Corning Inc. has ably survived into the computer age with its glass a necessity for electronic displays both small and large. In 2008 it shed its money-losing luxury glass division, selling Steuben to Schottenstein Stores, a holding company of various retailers. Steuben is the last manufacturer of luxury lead crystal in the United States. It continued to lose money and in August of this year Schottenstein announced that the 108 year old company will close in November. The flagship Steuben store on Fifth Avenue in New York will close after 77 years of business. Buyers of wedding gifts, commemorative glass pieces, and mementos for heads of state and royalty will have to find something else. The Corning Glass Museum has replaced its Steuben store with works of local glass artists. Steuben’s online store has marked down the merchandise so for some time you can still get an animal hand cooler without having to turn to eBay. Corning has bought back the brand name so perhaps one day when we tire of buying each other gift cards and electronic devices Steuben can shine again.
Above is my copy of “K & R”. It’s actually my dad’s. In college we were first taught Pascal. When I found out nobody actually used Pascal in the real world, I used this to try to learn C one summer and then borrowed it when I went back to college. I still have it. My favorite part is the opening for “Pointers and Arrays”:
Pointers have been lumped with the goto statement as a marvelous way to create impossible-to-understand programs. This is certainly true when they are used carelessly, and it is easy to create pointers that point somewhere unexpected. With discipline, however, pointers can also be used to achieve clarity and simplicity.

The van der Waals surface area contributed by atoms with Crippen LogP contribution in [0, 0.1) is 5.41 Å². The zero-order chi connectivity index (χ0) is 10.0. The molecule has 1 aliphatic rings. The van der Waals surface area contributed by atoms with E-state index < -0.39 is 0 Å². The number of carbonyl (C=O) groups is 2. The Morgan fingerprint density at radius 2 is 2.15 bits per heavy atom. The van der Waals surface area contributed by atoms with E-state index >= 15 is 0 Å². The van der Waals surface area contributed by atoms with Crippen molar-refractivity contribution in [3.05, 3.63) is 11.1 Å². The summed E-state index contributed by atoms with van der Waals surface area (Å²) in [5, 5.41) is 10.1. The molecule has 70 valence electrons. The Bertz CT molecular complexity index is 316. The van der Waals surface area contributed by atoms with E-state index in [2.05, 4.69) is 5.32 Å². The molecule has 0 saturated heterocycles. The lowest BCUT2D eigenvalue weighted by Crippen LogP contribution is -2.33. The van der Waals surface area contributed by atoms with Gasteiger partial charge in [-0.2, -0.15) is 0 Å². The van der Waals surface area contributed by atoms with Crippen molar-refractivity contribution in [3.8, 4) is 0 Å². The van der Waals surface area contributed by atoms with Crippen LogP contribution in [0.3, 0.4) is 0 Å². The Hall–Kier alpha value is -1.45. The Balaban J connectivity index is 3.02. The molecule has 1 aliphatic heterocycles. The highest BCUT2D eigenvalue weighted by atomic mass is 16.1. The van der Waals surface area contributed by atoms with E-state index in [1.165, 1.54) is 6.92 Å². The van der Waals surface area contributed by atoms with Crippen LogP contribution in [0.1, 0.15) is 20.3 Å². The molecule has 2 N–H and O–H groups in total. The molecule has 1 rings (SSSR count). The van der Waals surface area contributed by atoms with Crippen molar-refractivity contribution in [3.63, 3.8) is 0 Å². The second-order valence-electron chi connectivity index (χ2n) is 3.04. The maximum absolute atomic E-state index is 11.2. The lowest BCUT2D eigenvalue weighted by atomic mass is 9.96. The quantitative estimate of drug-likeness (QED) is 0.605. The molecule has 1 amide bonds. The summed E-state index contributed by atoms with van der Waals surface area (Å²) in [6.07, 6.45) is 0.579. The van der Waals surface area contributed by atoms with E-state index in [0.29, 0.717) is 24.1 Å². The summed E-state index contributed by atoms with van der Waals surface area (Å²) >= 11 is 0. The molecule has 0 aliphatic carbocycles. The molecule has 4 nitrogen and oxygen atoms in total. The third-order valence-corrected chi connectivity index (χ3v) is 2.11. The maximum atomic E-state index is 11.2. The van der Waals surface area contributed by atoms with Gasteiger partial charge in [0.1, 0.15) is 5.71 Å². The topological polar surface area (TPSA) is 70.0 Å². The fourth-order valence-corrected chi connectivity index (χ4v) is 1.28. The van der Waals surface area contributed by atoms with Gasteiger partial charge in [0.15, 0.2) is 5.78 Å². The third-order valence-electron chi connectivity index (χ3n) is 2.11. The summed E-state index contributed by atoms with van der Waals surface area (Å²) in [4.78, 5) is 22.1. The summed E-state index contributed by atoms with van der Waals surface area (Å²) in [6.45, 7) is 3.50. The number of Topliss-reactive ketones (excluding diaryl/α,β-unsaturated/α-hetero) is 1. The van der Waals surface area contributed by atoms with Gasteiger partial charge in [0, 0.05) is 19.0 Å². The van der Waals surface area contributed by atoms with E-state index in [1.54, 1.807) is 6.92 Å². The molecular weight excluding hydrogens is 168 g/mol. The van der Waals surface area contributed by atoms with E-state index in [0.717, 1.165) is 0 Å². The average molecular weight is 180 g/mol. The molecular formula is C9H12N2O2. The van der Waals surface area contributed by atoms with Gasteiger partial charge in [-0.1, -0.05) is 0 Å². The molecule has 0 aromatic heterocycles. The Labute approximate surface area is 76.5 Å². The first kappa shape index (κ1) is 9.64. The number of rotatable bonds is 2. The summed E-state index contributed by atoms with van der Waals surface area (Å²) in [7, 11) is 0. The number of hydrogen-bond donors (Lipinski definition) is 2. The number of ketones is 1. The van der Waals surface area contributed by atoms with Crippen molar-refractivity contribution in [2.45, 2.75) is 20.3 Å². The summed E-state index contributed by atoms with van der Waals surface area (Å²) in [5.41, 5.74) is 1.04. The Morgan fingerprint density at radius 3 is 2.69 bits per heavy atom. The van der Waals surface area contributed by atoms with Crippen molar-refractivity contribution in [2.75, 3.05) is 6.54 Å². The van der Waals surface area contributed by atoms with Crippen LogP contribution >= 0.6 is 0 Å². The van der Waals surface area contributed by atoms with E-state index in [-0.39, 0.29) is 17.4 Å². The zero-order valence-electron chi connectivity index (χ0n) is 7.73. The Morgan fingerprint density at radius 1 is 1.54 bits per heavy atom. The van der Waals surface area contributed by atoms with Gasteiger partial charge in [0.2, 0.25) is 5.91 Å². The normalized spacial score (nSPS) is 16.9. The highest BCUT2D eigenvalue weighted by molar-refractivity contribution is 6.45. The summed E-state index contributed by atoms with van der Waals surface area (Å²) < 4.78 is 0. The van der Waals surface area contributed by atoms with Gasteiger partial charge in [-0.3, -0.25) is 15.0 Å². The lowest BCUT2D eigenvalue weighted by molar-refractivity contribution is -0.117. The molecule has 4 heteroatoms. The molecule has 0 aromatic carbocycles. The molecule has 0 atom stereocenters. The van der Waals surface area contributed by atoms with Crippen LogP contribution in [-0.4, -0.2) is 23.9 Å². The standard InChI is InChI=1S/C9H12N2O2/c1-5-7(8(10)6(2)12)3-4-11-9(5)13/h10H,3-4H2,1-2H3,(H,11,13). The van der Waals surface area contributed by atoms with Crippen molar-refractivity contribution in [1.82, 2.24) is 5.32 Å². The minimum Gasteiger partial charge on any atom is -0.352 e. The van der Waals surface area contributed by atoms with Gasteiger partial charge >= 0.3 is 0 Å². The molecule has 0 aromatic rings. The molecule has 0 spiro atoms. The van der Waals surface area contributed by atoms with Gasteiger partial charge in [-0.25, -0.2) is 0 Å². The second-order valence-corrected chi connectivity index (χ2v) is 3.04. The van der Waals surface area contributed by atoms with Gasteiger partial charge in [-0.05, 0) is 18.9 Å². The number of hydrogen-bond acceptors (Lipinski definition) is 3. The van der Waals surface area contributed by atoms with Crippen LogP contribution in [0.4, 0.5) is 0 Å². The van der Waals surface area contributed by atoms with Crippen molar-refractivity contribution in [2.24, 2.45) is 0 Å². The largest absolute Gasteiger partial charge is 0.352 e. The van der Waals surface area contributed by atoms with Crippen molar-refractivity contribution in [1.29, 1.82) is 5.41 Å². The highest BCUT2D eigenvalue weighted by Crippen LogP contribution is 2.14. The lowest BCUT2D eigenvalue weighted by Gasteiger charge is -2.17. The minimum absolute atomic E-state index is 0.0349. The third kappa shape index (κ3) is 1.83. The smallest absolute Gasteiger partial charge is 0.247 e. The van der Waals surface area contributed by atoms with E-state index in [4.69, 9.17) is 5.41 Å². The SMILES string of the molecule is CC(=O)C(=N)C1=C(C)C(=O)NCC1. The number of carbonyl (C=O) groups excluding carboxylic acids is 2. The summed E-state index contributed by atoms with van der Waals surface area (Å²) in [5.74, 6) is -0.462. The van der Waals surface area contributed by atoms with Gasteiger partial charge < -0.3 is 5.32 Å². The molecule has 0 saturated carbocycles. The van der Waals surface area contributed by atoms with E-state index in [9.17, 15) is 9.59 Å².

Rest in Peace, Dennis Ritchie.
Retailer Eddie Bauer has been pulling itself back from the brink of bankruptcy, the second in its 90 year history. Seattle Met magazine has a nice article on the history of the company detailing how its latest CEO Neil Fiske has been rebuilding on its outdoorsman heritage. Eddie Bauer began as a sporting goods company with Bauer repairing tennis rackets and patenting a badminton shuttlecock. His love for fishing led to a down-filled jacket which led to a commission for the Army which led to a mail-order business that included women’s clothing created by Bauer’s wife. He sold the company in 1968 to General Mills and went back to fishing. General Mills also owned Talbots and Eddie Bauer’s women’s clothing line grew into a huge success. General Mills cashed out in 1988, selling to Spiegel. Things went well until Spiegel topped under the weight of defaults from the gobs of easy credit it had handed out to eager shoppers. Eddie Bauer survived its parent’s bankrupcy by taking on a huge chunk of Spiegel’s debt. Repaying that debt took its toll on their bottom line. Neil Fiske was brought in as a CEO with vision. Miraculously, second bankruptcy proceedings saw Eddie Bauer through the 2008-2009 downturn. It emerged from bankruptcy auction with the Spiegel debt erased and Neil Fiske still in charge courtesy of investors who believed in the progress he’d made and his passion for the brand’s history. James Whittaker wore an Eddie Bauer parka when he become the first American to climb Mount Everest in 1963. Fiske brought in Whittaker’s nephew Peter to develop the First Ascent line to bring Eddie Bauer back to the mountains. He’s planning to retake the forest and streams too. It’ll be a tough road.
A sliding pole? A huge garage? What attracts buyers to old firehouses? It’s not just the romanticism. Firehouses often reflect the architecture of the time they were built and since the older, historic houses are the ones usually up for sale, the draw’s in their appearance and what can be done with the interesting space. Seattle has just granted approval for two old firehouses to go up for bid. Fire Station 38 was built in 1930, Fire Station 37 in 1925. Their assessed values may not be accurate for fair market value but they provide a ballpark price for the curious. Both are historical landmarks so alterations will have to go the city’s Landmark Preservation Board. Fire Station 37 suppposedly comes with a ghost upstairs which the firefighters won’t mind leaving behind when they move into their new modern station.